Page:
Junk Mail

 Junk Mail
 
 
 My new husband pulls the hood of his sweatshirt
 over his head and jokes, in that inappropriate way men
 
 think so funny, that I should come looking for him
 if he doesn’t return from checking the mail. 
 
 My heart jumped that short space between my chest
 and throat, but I didn’t laugh because it was dark
 
 outside and all of our neighbors are white. 
 I worried every minute of the five he was gone,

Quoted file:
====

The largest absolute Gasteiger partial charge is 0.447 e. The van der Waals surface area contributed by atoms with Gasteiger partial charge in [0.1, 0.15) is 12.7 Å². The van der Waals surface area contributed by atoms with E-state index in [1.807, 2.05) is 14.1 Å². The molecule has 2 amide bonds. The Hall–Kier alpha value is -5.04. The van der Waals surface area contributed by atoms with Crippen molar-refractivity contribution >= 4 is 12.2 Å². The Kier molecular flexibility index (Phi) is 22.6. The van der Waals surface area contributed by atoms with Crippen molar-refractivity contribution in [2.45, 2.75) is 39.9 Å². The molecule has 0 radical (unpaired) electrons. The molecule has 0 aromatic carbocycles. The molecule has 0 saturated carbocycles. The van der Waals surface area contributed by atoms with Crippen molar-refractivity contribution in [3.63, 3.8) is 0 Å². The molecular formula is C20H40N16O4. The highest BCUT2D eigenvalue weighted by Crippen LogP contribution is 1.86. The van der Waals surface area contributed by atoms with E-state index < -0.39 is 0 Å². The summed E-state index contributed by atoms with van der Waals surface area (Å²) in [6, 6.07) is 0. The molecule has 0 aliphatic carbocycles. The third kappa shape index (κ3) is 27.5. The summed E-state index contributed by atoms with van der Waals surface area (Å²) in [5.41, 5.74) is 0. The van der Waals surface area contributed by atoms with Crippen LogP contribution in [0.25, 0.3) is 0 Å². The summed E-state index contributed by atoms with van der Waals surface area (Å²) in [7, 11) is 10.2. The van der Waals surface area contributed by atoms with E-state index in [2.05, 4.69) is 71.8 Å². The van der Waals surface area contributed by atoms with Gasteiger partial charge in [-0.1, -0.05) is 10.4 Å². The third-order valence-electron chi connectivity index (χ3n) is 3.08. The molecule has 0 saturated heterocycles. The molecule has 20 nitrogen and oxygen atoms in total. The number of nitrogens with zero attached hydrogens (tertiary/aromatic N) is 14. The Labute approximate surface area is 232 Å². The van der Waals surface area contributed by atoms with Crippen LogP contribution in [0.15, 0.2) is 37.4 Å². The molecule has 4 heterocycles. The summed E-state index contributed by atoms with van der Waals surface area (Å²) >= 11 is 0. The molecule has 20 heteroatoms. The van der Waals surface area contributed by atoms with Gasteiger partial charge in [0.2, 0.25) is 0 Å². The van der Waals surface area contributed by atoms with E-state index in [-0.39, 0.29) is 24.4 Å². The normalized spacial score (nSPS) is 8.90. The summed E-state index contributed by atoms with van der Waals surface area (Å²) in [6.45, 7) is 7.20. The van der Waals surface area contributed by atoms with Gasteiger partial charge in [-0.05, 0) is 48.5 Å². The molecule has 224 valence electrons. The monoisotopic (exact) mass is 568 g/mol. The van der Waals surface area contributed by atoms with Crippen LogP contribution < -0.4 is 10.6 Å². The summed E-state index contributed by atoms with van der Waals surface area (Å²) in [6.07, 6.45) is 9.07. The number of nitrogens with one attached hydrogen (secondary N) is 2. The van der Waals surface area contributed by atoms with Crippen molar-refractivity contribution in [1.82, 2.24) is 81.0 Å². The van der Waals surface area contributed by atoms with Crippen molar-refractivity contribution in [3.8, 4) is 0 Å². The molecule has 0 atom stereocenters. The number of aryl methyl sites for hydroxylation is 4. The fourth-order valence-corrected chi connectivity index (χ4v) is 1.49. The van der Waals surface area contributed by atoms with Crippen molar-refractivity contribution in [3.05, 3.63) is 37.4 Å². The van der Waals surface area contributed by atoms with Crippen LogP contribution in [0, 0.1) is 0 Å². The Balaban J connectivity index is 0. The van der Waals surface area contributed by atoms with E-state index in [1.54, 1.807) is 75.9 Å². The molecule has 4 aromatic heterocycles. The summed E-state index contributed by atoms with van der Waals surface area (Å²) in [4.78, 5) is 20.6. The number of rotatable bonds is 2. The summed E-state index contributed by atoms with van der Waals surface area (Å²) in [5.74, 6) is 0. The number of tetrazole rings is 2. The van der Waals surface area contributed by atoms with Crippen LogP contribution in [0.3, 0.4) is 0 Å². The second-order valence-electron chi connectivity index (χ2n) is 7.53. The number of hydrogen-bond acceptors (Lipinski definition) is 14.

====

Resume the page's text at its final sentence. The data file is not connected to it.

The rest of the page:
recited the Serenity Prayer five times
 before he came back through the front door, keys
 
 in hand, dragging a little of the night’s cool air with him. 
 In the pile of mail, sealed envelopes
 
 from utility companies, a church flier, sheets 
 of glossy coupons – impossible to recycle. 
 
 The evening passed as so many do: dinner, 
 reading in bed, goodnight kisses. When morning
 
 
 came, my husband left for work and I watched
 as he drove out of the cul-de-sac, listening to the sound
 
 of the motor fading into sunrise before going into the closet 
 where he hangs his clothes, pulled down
 
 every hoodie he owns, even the Adidas he bought
 when we were in Korea, shredded them into unwearable strips.

First published in Fall Lines, 2015